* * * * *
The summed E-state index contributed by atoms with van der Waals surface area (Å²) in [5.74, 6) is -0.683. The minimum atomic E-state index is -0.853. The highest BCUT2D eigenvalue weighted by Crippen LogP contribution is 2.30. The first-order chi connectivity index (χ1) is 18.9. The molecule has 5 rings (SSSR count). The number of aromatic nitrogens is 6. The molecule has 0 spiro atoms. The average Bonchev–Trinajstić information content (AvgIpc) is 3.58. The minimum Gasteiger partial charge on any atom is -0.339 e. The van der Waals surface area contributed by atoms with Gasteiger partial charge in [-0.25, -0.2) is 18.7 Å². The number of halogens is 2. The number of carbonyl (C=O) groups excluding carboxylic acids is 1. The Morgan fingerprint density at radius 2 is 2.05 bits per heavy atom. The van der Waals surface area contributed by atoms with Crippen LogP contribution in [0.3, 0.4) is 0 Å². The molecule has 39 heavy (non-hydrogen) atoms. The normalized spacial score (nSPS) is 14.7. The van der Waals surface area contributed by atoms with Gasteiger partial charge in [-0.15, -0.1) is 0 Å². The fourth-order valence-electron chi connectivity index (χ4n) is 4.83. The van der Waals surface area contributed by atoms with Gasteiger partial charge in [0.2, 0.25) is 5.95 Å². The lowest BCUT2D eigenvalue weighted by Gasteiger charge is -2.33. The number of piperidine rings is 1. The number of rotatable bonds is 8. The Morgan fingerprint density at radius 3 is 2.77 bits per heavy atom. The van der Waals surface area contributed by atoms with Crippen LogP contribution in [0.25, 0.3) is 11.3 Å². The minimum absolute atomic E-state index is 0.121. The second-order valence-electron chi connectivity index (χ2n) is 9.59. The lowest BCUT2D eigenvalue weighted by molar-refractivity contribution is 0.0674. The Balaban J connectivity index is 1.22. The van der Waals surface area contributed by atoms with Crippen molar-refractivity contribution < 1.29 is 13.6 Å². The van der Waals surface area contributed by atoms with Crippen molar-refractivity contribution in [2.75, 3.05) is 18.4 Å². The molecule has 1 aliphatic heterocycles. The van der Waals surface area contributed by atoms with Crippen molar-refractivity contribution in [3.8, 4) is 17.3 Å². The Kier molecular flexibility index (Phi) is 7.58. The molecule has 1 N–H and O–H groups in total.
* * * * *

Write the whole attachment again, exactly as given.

The summed E-state index contributed by atoms with van der Waals surface area (Å²) in [5.74, 6) is -0.683. The minimum atomic E-state index is -0.853. The highest BCUT2D eigenvalue weighted by Crippen LogP contribution is 2.30. The first-order chi connectivity index (χ1) is 18.9. The molecule has 5 rings (SSSR count). The number of aromatic nitrogens is 6. The molecule has 0 spiro atoms. The average Bonchev–Trinajstić information content (AvgIpc) is 3.58. The minimum Gasteiger partial charge on any atom is -0.339 e. The van der Waals surface area contributed by atoms with Gasteiger partial charge in [-0.25, -0.2) is 18.7 Å². The number of halogens is 2. The number of carbonyl (C=O) groups excluding carboxylic acids is 1. The Morgan fingerprint density at radius 2 is 2.05 bits per heavy atom. The van der Waals surface area contributed by atoms with Crippen LogP contribution in [0.3, 0.4) is 0 Å². The molecule has 39 heavy (non-hydrogen) atoms. The normalized spacial score (nSPS) is 14.7. The van der Waals surface area contributed by atoms with Gasteiger partial charge in [-0.15, -0.1) is 0 Å². The fourth-order valence-electron chi connectivity index (χ4n) is 4.83. The van der Waals surface area contributed by atoms with Gasteiger partial charge in [0.2, 0.25) is 5.95 Å². The lowest BCUT2D eigenvalue weighted by Gasteiger charge is -2.33. The number of piperidine rings is 1. The number of rotatable bonds is 8. The Morgan fingerprint density at radius 3 is 2.77 bits per heavy atom. The van der Waals surface area contributed by atoms with Crippen LogP contribution in [0.25, 0.3) is 11.3 Å². The minimum absolute atomic E-state index is 0.121. The second-order valence-electron chi connectivity index (χ2n) is 9.59. The lowest BCUT2D eigenvalue weighted by molar-refractivity contribution is 0.0674. The Balaban J connectivity index is 1.22. The van der Waals surface area contributed by atoms with Crippen molar-refractivity contribution < 1.29 is 13.6 Å². The van der Waals surface area contributed by atoms with Crippen molar-refractivity contribution in [2.75, 3.05) is 18.4 Å². The molecule has 1 aliphatic heterocycles. The van der Waals surface area contributed by atoms with Crippen molar-refractivity contribution in [3.8, 4) is 17.3 Å². The Kier molecular flexibility index (Phi) is 7.58. The molecule has 1 N–H and O–H groups in total.